Life for homeless dogs and cats is dangerous and often deadly. Please, if you see stray animals, never look the other way—do whatever you can to get them off the streets and into a safe place.
With our new campaign on Facebook's "Causes" platform,
we're aiming to raise $15,000 in January to fund anti-fur protests, distribute literature,
buy ad space, and erect billboards to send the message that fur looks best on its original owners.
Despite the decreasing popularity of fur and the plethora of faux looks in stores this year, some backward designers
are still trying to stage a resurgence of real fur. But as designers try to
push the cruelest of fashions, we're pushing back.
It's baffling how any clothier with a
conscience could ignore the fact that this year alone, more than 2 million
animals—including cats and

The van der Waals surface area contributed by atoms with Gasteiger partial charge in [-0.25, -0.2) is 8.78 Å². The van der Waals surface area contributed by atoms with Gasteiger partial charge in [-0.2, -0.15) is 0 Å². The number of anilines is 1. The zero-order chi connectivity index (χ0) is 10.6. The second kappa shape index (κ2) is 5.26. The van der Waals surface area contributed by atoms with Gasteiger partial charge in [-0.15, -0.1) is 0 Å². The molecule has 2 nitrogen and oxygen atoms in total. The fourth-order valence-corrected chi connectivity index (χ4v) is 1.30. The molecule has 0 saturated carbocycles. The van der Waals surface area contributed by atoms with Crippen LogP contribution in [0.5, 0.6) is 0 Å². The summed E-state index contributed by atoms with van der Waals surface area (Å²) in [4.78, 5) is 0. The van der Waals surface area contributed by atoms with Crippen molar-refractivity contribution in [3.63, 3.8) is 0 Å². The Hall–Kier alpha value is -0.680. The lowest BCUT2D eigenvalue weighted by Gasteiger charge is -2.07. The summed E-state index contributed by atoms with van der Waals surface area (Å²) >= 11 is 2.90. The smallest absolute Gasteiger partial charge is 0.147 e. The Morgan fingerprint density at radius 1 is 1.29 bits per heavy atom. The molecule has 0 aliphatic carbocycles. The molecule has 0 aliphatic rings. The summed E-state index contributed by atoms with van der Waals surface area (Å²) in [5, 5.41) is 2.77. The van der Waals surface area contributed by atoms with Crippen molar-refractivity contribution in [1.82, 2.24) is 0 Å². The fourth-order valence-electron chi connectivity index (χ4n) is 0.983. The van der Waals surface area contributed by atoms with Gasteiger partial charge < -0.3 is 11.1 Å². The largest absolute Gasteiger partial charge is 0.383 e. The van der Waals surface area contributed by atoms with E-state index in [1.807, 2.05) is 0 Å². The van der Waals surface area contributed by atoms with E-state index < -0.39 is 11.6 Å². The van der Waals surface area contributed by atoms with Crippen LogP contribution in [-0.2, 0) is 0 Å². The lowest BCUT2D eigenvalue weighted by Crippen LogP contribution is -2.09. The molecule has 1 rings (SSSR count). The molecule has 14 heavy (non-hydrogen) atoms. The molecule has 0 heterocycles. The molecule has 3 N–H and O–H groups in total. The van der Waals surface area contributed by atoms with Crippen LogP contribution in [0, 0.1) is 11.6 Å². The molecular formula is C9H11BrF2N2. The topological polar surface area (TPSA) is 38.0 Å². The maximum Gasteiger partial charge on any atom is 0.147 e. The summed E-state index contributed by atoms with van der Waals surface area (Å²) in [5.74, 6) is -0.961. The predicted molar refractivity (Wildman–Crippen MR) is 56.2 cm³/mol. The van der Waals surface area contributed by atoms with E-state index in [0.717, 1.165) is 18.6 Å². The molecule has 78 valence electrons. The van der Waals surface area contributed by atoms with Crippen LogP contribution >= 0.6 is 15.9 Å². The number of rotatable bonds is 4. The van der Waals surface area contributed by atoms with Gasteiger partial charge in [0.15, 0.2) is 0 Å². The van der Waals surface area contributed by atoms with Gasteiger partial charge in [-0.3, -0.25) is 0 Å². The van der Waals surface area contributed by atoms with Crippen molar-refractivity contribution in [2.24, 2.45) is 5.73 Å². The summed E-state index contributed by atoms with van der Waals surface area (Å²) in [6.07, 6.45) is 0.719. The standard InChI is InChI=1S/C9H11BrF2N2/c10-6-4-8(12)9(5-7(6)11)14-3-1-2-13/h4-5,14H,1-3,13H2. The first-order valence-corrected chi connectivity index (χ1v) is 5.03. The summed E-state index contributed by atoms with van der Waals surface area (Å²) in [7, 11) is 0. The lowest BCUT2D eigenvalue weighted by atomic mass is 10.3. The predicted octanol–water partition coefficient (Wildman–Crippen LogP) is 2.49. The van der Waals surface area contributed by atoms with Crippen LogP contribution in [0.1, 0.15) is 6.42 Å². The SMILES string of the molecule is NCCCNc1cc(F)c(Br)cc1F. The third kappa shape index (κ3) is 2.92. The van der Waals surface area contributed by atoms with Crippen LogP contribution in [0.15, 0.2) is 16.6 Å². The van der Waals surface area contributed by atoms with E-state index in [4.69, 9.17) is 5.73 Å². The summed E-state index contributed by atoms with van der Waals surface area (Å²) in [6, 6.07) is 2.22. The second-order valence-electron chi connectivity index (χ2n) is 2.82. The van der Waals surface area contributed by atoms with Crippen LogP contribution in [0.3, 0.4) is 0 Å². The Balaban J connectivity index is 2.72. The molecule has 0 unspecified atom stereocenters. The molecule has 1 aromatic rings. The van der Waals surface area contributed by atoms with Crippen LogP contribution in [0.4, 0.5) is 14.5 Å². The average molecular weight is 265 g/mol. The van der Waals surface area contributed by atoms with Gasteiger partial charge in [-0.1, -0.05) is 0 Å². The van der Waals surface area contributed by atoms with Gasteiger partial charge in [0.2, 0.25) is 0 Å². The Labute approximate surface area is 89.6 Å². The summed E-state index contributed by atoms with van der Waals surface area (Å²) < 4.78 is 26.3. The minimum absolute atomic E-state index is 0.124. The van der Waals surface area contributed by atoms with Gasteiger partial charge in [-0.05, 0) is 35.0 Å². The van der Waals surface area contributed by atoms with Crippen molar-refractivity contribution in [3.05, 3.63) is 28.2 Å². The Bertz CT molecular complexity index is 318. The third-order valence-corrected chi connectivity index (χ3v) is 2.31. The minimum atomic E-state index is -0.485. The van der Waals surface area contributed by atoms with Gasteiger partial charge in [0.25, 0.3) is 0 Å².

dogs exactly like those we share our homes with—will be shoved into wire cages so
tightly that they can't move and be trucked across China to be slaughtered. Some of them will be dead by the time they arrive. They are
the lucky ones.
Those who survive will feel their bones break
when workers throw the crates around like rag dolls. They may be
beaten and stomped on. Or they may have the skin ripped off their bodies
while they scream and thrash in pain.
You can help stop this cruelty by
joining our "Causes" campaign and sharing it on your social-networking
sites. And please consider making a lifesaving donation today to help end the
you have a general question for PETA and would like a response, please e-mail Info@peta.org. If you need to report cruelty to
an animal, please click
here. If you are reporting an animal in imminent danger and know where to find the
animal and if the abuse is taking place right now, please call your local
police department. If the police are unresponsive, please call PETA
immediately at 757-622-7382 and press 2.
Follow PETA on Twitter!
Almost all of us grew up eating meat, wearing leather, and going to circuses and zoos. We never considered the impact of these actions on the animals involved. For whatever reason, you are now asking the question: Why should animals have rights? Read more.